very very low sine wave amplifier

Discussion in 'The Projects Forum' started by mostaghfir, Jan 5, 2016.

  1. mostaghfir

    Thread Starter Member

    Dec 29, 2010
    10
    0
    Hello ... Sorry for my mistakes in English
    I want to complete the circuit for the generator sinusoidal signals low of 0.1 Hz to 50 Hz with an output producing 0-10v 200mA for explinning the nature of AC current .... almost i used integrated circuit xr2206 and everything is fine for the purity of the signal ....the problem is on the amplification of the very low frequencies between 0.1hz to 2hz a big distortion loses the signal ... the attached pdf file swho the amplier circuit using

    please : i ask you to help me to accomplish the perfect amplification circuit
     
  2. R!f@@

    AAC Fanatic!

    Apr 2, 2009
    8,754
    760
    You would need an amplifier that can go down to 0Hz.
    Audio Amps cannot go that low, unless it is designed for that.
    Think Sub Woofer amps
     
  3. atferrari

    AAC Fanatic!

    Jan 6, 2004
    2,648
    763
    As-tu vu cette remarque ci?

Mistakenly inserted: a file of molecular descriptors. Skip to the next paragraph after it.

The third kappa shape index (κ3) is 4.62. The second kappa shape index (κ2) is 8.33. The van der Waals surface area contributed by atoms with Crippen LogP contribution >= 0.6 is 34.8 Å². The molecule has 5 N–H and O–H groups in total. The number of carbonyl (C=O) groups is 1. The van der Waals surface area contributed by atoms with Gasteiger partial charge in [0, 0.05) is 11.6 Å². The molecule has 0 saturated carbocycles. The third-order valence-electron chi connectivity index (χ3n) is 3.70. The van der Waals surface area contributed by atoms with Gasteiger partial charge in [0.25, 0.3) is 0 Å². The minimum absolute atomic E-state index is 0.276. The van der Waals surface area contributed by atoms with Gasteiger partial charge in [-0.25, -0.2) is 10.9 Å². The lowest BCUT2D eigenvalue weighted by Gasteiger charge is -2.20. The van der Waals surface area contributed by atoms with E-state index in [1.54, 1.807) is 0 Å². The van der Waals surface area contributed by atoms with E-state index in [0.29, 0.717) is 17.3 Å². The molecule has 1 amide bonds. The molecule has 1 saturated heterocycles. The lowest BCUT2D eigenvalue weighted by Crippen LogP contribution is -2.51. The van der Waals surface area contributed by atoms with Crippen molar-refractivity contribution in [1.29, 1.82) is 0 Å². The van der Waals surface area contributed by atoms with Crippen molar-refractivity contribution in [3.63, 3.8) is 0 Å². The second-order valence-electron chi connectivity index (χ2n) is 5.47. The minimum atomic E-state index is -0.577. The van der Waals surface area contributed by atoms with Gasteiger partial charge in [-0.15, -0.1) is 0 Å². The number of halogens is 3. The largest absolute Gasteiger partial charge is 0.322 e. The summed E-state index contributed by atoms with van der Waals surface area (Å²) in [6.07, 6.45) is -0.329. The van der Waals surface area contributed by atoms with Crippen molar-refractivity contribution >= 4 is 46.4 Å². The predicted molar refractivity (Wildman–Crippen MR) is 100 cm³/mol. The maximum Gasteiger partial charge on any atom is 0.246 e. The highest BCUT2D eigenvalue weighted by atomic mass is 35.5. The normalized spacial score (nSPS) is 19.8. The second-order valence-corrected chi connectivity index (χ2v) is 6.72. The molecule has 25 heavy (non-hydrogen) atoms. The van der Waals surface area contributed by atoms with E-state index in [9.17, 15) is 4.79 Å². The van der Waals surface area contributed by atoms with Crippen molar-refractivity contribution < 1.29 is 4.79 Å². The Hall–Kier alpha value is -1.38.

Excerpt.png

    It would be good if you show your circuit (signal generator).
     
  4. DickCappels

    Moderator

    Aug 21, 2008
    2,653
    632
    Can you describe the distortion?

    Just a guess from the schematic, but does the distortion look anything like crossover distortion (below)?

    [​IMG]

    Or does it look like clipping (below)?
    [​IMG]
     
  5. Picbuster

    Member

    Dec 2, 2013
    374
    50
    Use a PIC to generate sinus put that in a dac and use an opamp ( one chip version like the INA126)
    At this point you have a correct shaped Sinus. next step is to use a paired set pnp/npn transistors.
    make sure that your supply is > then wanted 10V ( eq 12V= +6 and -6V) set the opamp gain so that the amplitude =10V.
    Correct the offset and make sure that you eliminate non linearity in the last stage.
     
  6. AnalogKid

    Distinguished Member

    Aug 1, 2013
    4,535
    1,251
    My guess is that you have a lot of crossover distortion, like the first image in post #4. And, there might be bursts of oscillation in there. The circuit you have is a good approach, but it has a very poor output stage. Do you want to build a better amplifier, or buy one?

    ak
     
  7. wayneh

    Expert

    Sep 9, 2010
    12,120
    3,046
    I believe there are op-amps capable of 200mA directly without an additional output stage? That would simplify things quite a bit.
     
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